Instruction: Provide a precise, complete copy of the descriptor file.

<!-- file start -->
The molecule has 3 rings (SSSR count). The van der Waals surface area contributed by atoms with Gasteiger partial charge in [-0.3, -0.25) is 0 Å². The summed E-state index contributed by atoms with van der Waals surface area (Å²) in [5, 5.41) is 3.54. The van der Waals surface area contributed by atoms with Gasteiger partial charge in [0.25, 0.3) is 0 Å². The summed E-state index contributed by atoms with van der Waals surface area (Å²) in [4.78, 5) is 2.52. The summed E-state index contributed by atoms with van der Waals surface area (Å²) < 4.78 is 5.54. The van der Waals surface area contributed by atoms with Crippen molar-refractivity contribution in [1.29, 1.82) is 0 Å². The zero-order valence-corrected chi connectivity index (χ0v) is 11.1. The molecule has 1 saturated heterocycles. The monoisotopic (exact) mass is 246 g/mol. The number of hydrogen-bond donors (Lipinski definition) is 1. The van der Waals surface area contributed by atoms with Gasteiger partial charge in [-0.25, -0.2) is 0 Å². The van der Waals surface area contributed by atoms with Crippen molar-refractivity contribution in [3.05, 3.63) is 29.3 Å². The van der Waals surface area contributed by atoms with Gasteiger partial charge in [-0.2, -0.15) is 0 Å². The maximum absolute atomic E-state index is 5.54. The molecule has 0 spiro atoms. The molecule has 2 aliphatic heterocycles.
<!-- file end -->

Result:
The molecule has 3 rings (SSSR count). The van der Waals surface area contributed by atoms with Gasteiger partial charge in [-0.3, -0.25) is 0 Å². The summed E-state index contributed by atoms with van der Waals surface area (Å²) in [5, 5.41) is 3.54. The van der Waals surface area contributed by atoms with Gasteiger partial charge in [0.25, 0.3) is 0 Å². The summed E-state index contributed by atoms with van der Waals surface area (Å²) in [4.78, 5) is 2.52. The summed E-state index contributed by atoms with van der Waals surface area (Å²) < 4.78 is 5.54. The van der Waals surface area contributed by atoms with Crippen molar-refractivity contribution in [1.29, 1.82) is 0 Å². The zero-order valence-corrected chi connectivity index (χ0v) is 11.1. The molecule has 1 saturated heterocycles. The monoisotopic (exact) mass is 246 g/mol. The number of hydrogen-bond donors (Lipinski definition) is 1. The van der Waals surface area contributed by atoms with Gasteiger partial charge in [-0.25, -0.2) is 0 Å². The van der Waals surface area contributed by atoms with Crippen molar-refractivity contribution in [3.05, 3.63) is 29.3 Å². The van der Waals surface area contributed by atoms with Gasteiger partial charge in [-0.2, -0.15) is 0 Å². The maximum absolute atomic E-state index is 5.54. The molecule has 0 spiro atoms. The molecule has 2 aliphatic heterocycles.